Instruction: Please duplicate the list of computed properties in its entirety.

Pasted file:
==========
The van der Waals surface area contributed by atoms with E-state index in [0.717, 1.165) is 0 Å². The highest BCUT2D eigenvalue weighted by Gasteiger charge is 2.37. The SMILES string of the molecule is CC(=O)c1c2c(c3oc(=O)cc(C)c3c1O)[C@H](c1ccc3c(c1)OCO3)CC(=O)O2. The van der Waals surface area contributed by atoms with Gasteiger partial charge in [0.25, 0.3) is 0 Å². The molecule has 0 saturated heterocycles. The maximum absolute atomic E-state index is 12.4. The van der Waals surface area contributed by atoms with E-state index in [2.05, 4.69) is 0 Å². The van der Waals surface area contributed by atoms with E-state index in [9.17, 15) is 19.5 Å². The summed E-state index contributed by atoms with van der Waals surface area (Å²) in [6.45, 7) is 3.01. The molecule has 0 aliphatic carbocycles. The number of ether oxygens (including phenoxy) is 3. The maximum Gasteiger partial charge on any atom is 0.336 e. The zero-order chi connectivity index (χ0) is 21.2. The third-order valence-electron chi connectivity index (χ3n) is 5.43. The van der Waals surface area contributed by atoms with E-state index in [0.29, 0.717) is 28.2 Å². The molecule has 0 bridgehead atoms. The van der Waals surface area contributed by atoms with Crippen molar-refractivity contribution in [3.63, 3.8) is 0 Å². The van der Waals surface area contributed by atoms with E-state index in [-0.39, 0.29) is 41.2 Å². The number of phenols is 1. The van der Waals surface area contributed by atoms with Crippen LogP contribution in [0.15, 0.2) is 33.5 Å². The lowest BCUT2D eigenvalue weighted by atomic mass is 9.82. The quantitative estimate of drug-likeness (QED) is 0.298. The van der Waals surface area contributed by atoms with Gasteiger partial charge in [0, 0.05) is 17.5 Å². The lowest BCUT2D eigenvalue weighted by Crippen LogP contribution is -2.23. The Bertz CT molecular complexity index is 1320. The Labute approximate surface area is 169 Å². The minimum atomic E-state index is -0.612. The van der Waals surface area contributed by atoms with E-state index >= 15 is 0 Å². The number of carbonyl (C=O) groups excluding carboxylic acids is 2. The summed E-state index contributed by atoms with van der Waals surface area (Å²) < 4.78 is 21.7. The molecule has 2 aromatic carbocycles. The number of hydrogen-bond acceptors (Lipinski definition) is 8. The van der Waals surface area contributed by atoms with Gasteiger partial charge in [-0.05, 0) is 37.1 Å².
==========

The van der Waals surface area contributed by atoms with E-state index in [0.717, 1.165) is 0 Å². The highest BCUT2D eigenvalue weighted by Gasteiger charge is 2.37. The SMILES string of the molecule is CC(=O)c1c2c(c3oc(=O)cc(C)c3c1O)[C@H](c1ccc3c(c1)OCO3)CC(=O)O2. The van der Waals surface area contributed by atoms with Gasteiger partial charge in [0.25, 0.3) is 0 Å². The molecule has 0 saturated heterocycles. The maximum absolute atomic E-state index is 12.4. The van der Waals surface area contributed by atoms with E-state index in [2.05, 4.69) is 0 Å². The van der Waals surface area contributed by atoms with E-state index in [9.17, 15) is 19.5 Å². The summed E-state index contributed by atoms with van der Waals surface area (Å²) in [6.45, 7) is 3.01. The molecule has 0 aliphatic carbocycles. The number of ether oxygens (including phenoxy) is 3. The maximum Gasteiger partial charge on any atom is 0.336 e. The zero-order chi connectivity index (χ0) is 21.2. The third-order valence-electron chi connectivity index (χ3n) is 5.43. The van der Waals surface area contributed by atoms with E-state index in [0.29, 0.717) is 28.2 Å². The molecule has 0 bridgehead atoms. The van der Waals surface area contributed by atoms with Crippen molar-refractivity contribution in [3.63, 3.8) is 0 Å². The van der Waals surface area contributed by atoms with E-state index in [-0.39, 0.29) is 41.2 Å². The number of phenols is 1. The van der Waals surface area contributed by atoms with Crippen LogP contribution in [0.15, 0.2) is 33.5 Å². The lowest BCUT2D eigenvalue weighted by atomic mass is 9.82. The quantitative estimate of drug-likeness (QED) is 0.298. The van der Waals surface area contributed by atoms with Gasteiger partial charge in [0, 0.05) is 17.5 Å². The lowest BCUT2D eigenvalue weighted by Crippen LogP contribution is -2.23. The Bertz CT molecular complexity index is 1320. The Labute approximate surface area is 169 Å². The minimum atomic E-state index is -0.612. The van der Waals surface area contributed by atoms with E-state index >= 15 is 0 Å². The number of carbonyl (C=O) groups excluding carboxylic acids is 2. The summed E-state index contributed by atoms with van der Waals surface area (Å²) < 4.78 is 21.7. The molecule has 2 aromatic carbocycles. The number of hydrogen-bond acceptors (Lipinski definition) is 8. The van der Waals surface area contributed by atoms with Gasteiger partial charge in [-0.05, 0) is 37.1 Å².